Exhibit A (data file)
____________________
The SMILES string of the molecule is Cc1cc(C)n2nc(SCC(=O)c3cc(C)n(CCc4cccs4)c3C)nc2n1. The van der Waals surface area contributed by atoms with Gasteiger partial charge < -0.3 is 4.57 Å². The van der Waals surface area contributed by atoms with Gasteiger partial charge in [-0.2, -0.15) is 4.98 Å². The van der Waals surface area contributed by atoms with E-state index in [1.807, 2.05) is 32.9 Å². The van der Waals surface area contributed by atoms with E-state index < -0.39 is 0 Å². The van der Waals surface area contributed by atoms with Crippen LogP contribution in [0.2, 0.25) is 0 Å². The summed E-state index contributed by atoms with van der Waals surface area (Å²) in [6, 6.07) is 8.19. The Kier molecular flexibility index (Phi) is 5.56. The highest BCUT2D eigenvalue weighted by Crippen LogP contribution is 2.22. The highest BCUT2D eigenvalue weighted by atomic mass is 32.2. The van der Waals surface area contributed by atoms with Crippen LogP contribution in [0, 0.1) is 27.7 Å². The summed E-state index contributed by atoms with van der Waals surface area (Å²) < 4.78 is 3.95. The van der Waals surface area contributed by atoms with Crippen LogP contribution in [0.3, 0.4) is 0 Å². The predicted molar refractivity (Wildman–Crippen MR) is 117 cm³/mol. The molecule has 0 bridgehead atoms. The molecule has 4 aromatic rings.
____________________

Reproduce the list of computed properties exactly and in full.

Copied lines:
The SMILES string of the molecule is Cc1cc(C)n2nc(SCC(=O)c3cc(C)n(CCc4cccs4)c3C)nc2n1. The van der Waals surface area contributed by atoms with Gasteiger partial charge < -0.3 is 4.57 Å². The van der Waals surface area contributed by atoms with Gasteiger partial charge in [-0.2, -0.15) is 4.98 Å². The van der Waals surface area contributed by atoms with E-state index in [1.807, 2.05) is 32.9 Å². The van der Waals surface area contributed by atoms with E-state index < -0.39 is 0 Å². The van der Waals surface area contributed by atoms with Crippen LogP contribution in [0.2, 0.25) is 0 Å². The summed E-state index contributed by atoms with van der Waals surface area (Å²) in [6, 6.07) is 8.19. The Kier molecular flexibility index (Phi) is 5.56. The highest BCUT2D eigenvalue weighted by Crippen LogP contribution is 2.22. The highest BCUT2D eigenvalue weighted by atomic mass is 32.2. The van der Waals surface area contributed by atoms with Crippen LogP contribution in [0, 0.1) is 27.7 Å². The summed E-state index contributed by atoms with van der Waals surface area (Å²) < 4.78 is 3.95. The van der Waals surface area contributed by atoms with Crippen LogP contribution in [0.3, 0.4) is 0 Å². The predicted molar refractivity (Wildman–Crippen MR) is 117 cm³/mol. The molecule has 0 bridgehead atoms. The molecule has 4 aromatic rings.